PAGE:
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Written by Darrin Pierce, Internship student from Stirling University

Battle of New Orleans painting showcasing battlefield. Painting by Don Troiani

When Did it Start?

Britain and United States had been at war since 1812 but the Battle of New Orleans started on December 14, 1814 and ended on January 18, 1815. The Americans were commanded by Major General Andrew Jackson and the British were led by Admiral Alexander Cochrane and General Edward Pakenham. The battle took place on the grounds of Chalmette Plantation.

Change of Appearance

During this battle the regiment were ordered to wear tartan trews (trousers) in place of the usual kilts. But when the regiment got back from America the men returned to wearing kilts as part of the highland dress uniform. This was the only time in their history that the uniform of the 93rd were changed prior to amalgamation with the 91st.

December 23rd 1814

The evening the 93rd arrived was expected to be one of the longest nights within the battle. The men had to endure six tough nights packed into open boats with small rations so the men didn’t die of starvation. On top of that they were exposed to harsh conditions such as continuous rain, sleet and a bitter north wind. Upon arrival they moved up through swamp lands. Jackson declared martial law, the first in the United States history, then began recruiting whomever was available to guard the city. Jackson made the statement “those who are not for us are against us, and will be dealt with accordingly.” An advance guard had been surprised in a night attack by 1,200 British troops then Jackson quickly formed the militia on very short notice. The superior discipline and training by the British was starting to show by dawn while the Americans withdrew leaving behind 74 prisoners; the brigade stayed about nine miles south from New Orleans. The whole army of 6,600 men got into position on the north bank of the Mississippi River.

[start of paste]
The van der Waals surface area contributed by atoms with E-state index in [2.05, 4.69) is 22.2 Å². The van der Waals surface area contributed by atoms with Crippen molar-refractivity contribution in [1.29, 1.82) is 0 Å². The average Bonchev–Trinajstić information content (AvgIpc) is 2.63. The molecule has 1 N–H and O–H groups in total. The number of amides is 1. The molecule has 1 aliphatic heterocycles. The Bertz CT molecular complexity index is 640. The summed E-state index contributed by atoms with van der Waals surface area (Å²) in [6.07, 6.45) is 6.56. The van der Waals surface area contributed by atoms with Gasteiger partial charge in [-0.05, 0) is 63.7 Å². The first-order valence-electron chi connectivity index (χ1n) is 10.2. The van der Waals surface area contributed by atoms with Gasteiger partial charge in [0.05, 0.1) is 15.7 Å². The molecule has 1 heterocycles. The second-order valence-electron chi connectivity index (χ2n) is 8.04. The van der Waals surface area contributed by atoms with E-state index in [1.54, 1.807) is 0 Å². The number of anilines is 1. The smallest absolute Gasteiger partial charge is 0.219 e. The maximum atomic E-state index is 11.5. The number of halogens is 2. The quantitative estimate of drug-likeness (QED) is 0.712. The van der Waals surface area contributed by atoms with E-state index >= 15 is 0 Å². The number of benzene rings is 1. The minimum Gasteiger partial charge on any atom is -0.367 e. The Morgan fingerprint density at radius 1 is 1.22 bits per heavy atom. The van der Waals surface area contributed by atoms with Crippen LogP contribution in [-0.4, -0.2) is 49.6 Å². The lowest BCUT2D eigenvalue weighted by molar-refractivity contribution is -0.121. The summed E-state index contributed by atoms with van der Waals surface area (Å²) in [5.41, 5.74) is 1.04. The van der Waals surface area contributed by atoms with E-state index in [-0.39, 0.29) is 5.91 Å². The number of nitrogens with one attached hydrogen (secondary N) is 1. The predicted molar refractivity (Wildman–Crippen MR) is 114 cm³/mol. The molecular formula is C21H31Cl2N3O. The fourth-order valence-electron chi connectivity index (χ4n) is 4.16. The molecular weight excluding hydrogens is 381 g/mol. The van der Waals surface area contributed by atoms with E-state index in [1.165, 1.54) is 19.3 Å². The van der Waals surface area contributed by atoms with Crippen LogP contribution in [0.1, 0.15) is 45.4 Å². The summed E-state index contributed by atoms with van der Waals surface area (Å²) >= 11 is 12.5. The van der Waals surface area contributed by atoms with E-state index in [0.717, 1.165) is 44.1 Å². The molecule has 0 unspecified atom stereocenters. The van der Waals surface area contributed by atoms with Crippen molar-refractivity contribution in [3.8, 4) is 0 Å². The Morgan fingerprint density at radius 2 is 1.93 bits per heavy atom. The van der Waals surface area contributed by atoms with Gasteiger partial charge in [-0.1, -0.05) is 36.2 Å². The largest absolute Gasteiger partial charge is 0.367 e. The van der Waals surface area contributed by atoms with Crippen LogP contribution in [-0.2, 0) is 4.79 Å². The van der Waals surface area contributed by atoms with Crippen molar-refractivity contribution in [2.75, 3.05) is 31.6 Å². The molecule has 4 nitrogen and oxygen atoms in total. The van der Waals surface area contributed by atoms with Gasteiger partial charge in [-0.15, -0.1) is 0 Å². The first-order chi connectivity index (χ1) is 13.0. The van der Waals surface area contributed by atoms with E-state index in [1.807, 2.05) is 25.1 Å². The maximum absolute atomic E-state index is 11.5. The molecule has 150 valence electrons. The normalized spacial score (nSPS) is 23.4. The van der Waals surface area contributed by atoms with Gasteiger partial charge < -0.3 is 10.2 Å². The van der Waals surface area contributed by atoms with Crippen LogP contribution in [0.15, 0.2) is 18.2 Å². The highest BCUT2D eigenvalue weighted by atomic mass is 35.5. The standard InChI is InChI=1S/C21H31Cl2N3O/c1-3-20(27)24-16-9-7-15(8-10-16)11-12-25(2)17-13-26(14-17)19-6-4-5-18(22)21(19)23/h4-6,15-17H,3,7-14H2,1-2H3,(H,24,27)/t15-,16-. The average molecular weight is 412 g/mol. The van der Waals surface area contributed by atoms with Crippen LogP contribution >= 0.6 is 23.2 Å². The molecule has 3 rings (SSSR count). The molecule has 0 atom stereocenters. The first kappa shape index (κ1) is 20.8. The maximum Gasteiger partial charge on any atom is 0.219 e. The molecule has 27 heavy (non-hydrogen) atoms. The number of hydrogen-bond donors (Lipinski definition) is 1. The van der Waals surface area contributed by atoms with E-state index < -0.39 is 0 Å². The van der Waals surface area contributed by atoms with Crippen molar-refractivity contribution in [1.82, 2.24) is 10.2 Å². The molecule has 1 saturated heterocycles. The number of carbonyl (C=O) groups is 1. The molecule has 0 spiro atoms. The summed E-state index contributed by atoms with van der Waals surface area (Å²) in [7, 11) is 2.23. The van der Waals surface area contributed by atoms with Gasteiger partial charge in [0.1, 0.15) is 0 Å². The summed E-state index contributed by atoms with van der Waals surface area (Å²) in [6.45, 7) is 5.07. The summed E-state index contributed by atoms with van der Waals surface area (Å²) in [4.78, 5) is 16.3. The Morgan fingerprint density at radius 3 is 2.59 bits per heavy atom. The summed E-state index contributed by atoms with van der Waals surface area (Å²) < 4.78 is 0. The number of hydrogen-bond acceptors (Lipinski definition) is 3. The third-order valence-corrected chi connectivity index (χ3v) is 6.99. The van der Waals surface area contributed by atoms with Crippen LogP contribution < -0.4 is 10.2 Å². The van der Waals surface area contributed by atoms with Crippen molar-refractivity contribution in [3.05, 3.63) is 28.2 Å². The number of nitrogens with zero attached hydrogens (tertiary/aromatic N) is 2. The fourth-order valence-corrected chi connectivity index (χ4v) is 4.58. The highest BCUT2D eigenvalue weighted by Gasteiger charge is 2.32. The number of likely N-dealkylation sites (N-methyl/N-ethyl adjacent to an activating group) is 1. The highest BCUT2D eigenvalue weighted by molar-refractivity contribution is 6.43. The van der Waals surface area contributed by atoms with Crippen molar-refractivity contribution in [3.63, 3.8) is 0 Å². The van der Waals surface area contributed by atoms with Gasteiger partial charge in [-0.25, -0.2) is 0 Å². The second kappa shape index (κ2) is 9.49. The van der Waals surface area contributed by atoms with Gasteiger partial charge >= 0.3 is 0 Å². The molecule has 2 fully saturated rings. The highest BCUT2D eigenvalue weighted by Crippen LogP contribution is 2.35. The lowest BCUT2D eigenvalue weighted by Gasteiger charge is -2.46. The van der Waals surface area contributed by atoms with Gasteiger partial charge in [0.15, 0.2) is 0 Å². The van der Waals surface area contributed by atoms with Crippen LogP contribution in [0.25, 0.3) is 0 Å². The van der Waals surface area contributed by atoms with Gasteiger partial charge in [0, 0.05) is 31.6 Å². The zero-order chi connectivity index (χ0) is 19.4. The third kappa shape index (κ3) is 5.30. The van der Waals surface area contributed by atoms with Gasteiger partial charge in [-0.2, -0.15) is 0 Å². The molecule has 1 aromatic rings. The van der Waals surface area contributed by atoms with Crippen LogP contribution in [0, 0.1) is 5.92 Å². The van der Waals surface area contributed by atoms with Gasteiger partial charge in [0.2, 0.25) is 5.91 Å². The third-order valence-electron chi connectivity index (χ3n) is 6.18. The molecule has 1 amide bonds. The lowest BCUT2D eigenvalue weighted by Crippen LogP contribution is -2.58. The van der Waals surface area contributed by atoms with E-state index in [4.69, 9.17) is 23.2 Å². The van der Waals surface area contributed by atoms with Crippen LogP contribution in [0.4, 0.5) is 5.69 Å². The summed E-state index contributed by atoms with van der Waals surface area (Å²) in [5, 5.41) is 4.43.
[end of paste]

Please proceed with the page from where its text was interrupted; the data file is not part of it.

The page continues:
The Outcome

From December 25 1814 to January 26 1815, the British casualties for the campaign totaled 2,459. 386 killed, 1,521 wounded, and 552 missing. The American casualties were 333. 55 were killed, 185 wounded, and 93 missing. Many Americans believed that the powerful British soldiers were on their way and even Jackson himself thought there were 25,000 troops and was expecting the worst. The battle helped Jackson and played a role in him claiming the White House where he made the battle a celebrated holiday. Until 1861 this holiday was called “The Eighth” and Louisiana still commemorates Jackcon. The British forces withdrew completely from Louisiana after suffering a high number of casualties.

Unnecessary War?

Historians have mixed feelings about the war being unnecessary and claim that the conflicts between both sides could have been solved without war if they had communicated in a more effective matter. The Treaty of Ghent had already been signed two weeks earlier ending the war, but the news was slow to cross the pond and reach the respective sides on the field. There was tension building for many years between both Britain and America. These tensions were caused by the way the British were treating the American soldiers, befriending the Native Americans, and also the taxes and trade policies that were put in place. By January 1815 the war concluded but still none of the issues were solved.

 

 

 

Sources:

The Battle of New Orleans. (n.d.). Retrieved July 24, 2017, from http://www.exploringoffthebeatenpath.com/Battlefields/NewOrleans/index.html

Winter 1814: Andrew Jackson declares martial law in New Orleans (U.S. National Park Service). (n.d.). Retrieved July 23, 2017, from https://www.nps.gov/articles/andrew-jackson-and-martial-law-in-new-orleans.htm

Battle of New Orleans. (2017, July 21). Retrieved July 24, 2017, from https://en.wikipedia.org/wiki/Battle_of_New_Orleans

Themepark. (n.d.). Retrieved July 24, 2017, from http://www.uen.org/themepark/liberty/warof1812.shtml

New Orleans. (n.d.). Retrieved July 25, 2017, from http://www.napoleonguide.com/battle_neworlea.htm

Treaty of Ghent (1814). (n.d.). Retrieved July 25, 2017, from http://www.ourdocuments.gov/doc.php?flash=false&doc=20

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